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In re Arbitration Between Town of Greece

Supreme Court of New York, Fourth Department

February 3, 2017

IN THE MATTER OF ARBITRATION BETWEEN TOWN OF GREECE, PETITIONER-APPELLANT, AND THE UNIFORMED PATROLMEN'S ASSOCIATION OF THE GREECE POLICE DEPARTMENT, ON BEHALF OF MICHAEL HAUGH, RESPONDENT-RESPONDENT.

          HARRIS BEACH PLLC, PITTSFORD (KYLE W. STURGESS OF COUNSEL), FOR PETITIONER-APPELLANT.

          TREVETT CRISTO SALZER & ANDOLINA P.C., ROCHESTER (MICHAEL F. GERACI OF COUNSEL), FOR RESPONDENT-RESPONDENT.

          PRESENT: CARNI, J.P., DEJOSEPH, NEMOYER, TROUTMAN, AND SCUDDER, JJ.

         Appeal from an order of the Supreme Court, Monroe County (Evelyn Frazee, J.), entered October 28, 2015 in a proceeding pursuant to CPLR article 75. The order denied the petition for a stay of arbitration.

         It is hereby ORDERED that the order so appealed from is unanimously affirmed without costs.

         Memorandum: Petitioner commenced this proceeding seeking a permanent stay of arbitration pursuant to CPLR 7503 (b) after respondent filed a demand for arbitration concerning disciplinary charges against former Town of Greece police officer Michael Haugh. Supreme Court denied the petition, and we affirm.

         We reject petitioner's contention that its newly-adopted disciplinary rules and regulations applied retroactively to this disciplinary matter. In August 2013, petitioner provided Haugh with written notice of the charges and specifications of misconduct and, in reliance upon the provisions of the collective bargaining agreement (CBA) between petitioner and respondent, Haugh elected to waive his rights under Civil Service Law § 75 and to proceed under the grievance procedure set forth in the CBA. On October 1, 2013, respondent requested that the matter proceed to Step 3 of the grievance procedure, which provided for arbitration. On December 17, 2013, the Town Board of petitioner adopted a resolution to amend the disciplinary rules and regulations for petitioner's Police Department, which superseded the grievance provisions of the CBA and applied to all prospective police disciplinary matters. On November 19, 2014, respondent served the demand for arbitration.

         "[T]he general presumption against retroactive application of statutes is... designed... to prevent impairment of vested rights, " such as those derived from a contractual agreement (Rooney v City of Long Beach, 42 A.D.2d 34, 39, appeal dismissed 33 N.Y.2d 897). A legislative "amendment will have prospective application only, unless its language clearly indicates that a contrary interpretation is to be applied" (Matter of Deutsch v Catherwood, 31 N.Y.2d 487, 489-490; see McKinney's Cons Laws of NY, Book 1, Statutes § 51 [b]; Becker v Huss Co., 43 N.Y.2d 527, 539). Although an "exception is generally made for so-called remedial legislation or statutes dealing with procedural matters" (Becker, 43 N.Y.2d at 540), "statutes affecting substantive rights and liabilities are presumed to have only prospective effect" (Bennett v New Jersey, 470 U.S. 632, 639).

         Here, we conclude that Haugh's contractual right to proceed under the CBA's arbitration provision had vested before petitioner adopted its new rules and regulations (see generally Rooney, 42 A.D.2d at 39). The new rules and regulations altered Haugh's substantive contractual remedy by removing any prospect of arbitration (see generally Matter of Schlaifer v Sedlow, 51 N.Y.2d 181, 185), and are therefore presumed to have only prospective effect (see generally Bennett, 470 U.S. at 639).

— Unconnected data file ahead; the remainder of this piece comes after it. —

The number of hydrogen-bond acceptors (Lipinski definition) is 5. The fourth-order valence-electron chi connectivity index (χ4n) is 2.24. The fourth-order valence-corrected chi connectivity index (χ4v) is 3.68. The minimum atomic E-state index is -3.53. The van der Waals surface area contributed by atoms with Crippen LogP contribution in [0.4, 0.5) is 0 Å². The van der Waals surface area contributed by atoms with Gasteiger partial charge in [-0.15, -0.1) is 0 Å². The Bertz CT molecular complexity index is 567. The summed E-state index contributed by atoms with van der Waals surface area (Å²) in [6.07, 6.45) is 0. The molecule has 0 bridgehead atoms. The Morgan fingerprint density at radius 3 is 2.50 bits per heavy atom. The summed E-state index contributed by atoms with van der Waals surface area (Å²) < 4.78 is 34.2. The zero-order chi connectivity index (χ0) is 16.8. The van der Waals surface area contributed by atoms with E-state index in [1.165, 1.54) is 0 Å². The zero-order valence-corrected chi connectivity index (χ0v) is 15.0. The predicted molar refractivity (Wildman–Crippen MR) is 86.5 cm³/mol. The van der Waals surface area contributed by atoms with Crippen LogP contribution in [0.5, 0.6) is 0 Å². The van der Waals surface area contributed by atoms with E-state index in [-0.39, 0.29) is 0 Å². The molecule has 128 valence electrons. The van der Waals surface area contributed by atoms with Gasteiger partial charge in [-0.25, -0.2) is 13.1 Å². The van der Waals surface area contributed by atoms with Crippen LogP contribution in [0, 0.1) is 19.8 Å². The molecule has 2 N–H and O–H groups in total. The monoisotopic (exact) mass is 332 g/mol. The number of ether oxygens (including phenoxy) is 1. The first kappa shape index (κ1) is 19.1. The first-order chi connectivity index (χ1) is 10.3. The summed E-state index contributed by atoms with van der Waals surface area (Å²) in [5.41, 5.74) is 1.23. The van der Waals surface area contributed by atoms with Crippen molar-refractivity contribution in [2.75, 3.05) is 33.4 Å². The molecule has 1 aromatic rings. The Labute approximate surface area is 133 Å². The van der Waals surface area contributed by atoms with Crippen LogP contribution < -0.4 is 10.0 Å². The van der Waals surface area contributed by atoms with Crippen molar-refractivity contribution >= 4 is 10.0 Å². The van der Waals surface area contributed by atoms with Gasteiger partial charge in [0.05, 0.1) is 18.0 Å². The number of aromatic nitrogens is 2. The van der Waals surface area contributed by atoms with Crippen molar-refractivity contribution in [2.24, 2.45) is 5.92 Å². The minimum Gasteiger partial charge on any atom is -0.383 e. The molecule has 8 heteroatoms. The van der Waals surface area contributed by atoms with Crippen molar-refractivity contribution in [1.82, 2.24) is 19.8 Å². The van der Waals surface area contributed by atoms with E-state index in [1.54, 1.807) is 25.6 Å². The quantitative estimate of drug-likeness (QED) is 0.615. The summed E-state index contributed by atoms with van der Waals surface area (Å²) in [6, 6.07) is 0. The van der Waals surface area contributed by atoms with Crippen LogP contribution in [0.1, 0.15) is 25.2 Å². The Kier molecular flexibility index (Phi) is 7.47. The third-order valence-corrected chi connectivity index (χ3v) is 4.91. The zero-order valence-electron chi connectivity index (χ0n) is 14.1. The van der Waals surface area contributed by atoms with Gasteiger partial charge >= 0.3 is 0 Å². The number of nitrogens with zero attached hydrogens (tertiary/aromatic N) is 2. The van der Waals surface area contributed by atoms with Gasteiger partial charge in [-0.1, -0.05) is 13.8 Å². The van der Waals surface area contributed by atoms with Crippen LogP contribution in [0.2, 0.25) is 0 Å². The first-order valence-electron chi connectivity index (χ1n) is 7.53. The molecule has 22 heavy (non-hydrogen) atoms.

Furthermore, the new rules and regulations do not expressly set forth the date on which they went into effect. Even assuming, arguendo, that they were intended to become effective immediately upon adoption, we conclude that they provide no indication that they were intended to operate retroactively upon a disciplinary matter that had commenced prior to their adoption, had gone through the first two steps of the CBA's grievance procedure, and was about to proceed to arbitration (see Brooks v County of Onondaga, 167 A.D.2d 862, 862; see generally Becker, 43 N.Y.2d at 540). Moreover, "there is no indication that the purpose of the [regulations] was remedial in nature" (Matter of Yasiel P. [Lisuan P.], 79 A.D.3d 1744, 1745, lv denied 16 N.Y.3d 710). Petitioner's reliance upon Matter of Town of Wallkill v Civil Serv. Empls. Assoc., Inc. (Local 1000, AFSCME, AFL-CIO, Town of Wallkill Police Dept. Unit, Orange County Local 836) (19 N.Y.3d 1066) is misplaced inasmuch as, in that case, the Town of Wallkill enacted its new disciplinary procedures before it initiated disciplinary action against the police officers (id. at 1068). Therefore, under the circumstances of this case, we conclude that the new regulations did not retroactively supersede the CBA's grievance procedure with respect to the pending disciplinary matter (see generally Morales v Gross, 230 A.D.2d 7, 12).

         We reject petitioner's further contention that the demand for arbitration is an attempt to challenge the validity of the new disciplinary rules and regulations and is untimely because it should have been asserted in a proceeding pursuant to CPLR article 78, which is subject to a four-month statute of limitations (see CPLR 217 [1]). Upon our review of the record, we conclude that the demand for arbitration was based upon alleged breaches of the CBA and did not advance a challenge to the newly ...


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